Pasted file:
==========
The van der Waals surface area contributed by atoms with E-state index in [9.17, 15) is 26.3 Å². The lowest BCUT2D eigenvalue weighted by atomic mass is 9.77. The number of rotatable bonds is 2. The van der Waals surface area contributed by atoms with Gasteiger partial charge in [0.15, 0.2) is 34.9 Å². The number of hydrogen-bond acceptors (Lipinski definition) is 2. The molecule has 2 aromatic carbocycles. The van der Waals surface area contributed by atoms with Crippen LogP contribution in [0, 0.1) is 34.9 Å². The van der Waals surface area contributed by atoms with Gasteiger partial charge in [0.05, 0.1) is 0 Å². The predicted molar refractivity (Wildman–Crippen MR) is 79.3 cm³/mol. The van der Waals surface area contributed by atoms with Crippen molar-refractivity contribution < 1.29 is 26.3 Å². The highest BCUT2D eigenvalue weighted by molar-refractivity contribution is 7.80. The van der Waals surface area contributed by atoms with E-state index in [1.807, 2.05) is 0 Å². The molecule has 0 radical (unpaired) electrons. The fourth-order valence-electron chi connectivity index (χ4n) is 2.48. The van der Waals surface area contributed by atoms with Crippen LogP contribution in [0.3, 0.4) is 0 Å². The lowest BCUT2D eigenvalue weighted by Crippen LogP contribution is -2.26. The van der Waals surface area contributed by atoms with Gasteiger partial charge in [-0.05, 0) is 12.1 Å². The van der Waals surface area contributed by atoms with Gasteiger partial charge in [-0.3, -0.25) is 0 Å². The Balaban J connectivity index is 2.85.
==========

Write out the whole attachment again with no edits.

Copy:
The van der Waals surface area contributed by atoms with E-state index in [9.17, 15) is 26.3 Å². The lowest BCUT2D eigenvalue weighted by atomic mass is 9.77. The number of rotatable bonds is 2. The van der Waals surface area contributed by atoms with Gasteiger partial charge in [0.15, 0.2) is 34.9 Å². The number of hydrogen-bond acceptors (Lipinski definition) is 2. The molecule has 2 aromatic carbocycles. The van der Waals surface area contributed by atoms with Crippen LogP contribution in [0, 0.1) is 34.9 Å². The van der Waals surface area contributed by atoms with Gasteiger partial charge in [0.05, 0.1) is 0 Å². The predicted molar refractivity (Wildman–Crippen MR) is 79.3 cm³/mol. The van der Waals surface area contributed by atoms with Crippen molar-refractivity contribution < 1.29 is 26.3 Å². The highest BCUT2D eigenvalue weighted by molar-refractivity contribution is 7.80. The van der Waals surface area contributed by atoms with E-state index in [1.807, 2.05) is 0 Å². The molecule has 0 radical (unpaired) electrons. The fourth-order valence-electron chi connectivity index (χ4n) is 2.48. The van der Waals surface area contributed by atoms with Crippen LogP contribution in [0.3, 0.4) is 0 Å². The lowest BCUT2D eigenvalue weighted by Crippen LogP contribution is -2.26. The van der Waals surface area contributed by atoms with Gasteiger partial charge in [-0.05, 0) is 12.1 Å². The van der Waals surface area contributed by atoms with Gasteiger partial charge in [-0.3, -0.25) is 0 Å². The Balaban J connectivity index is 2.85.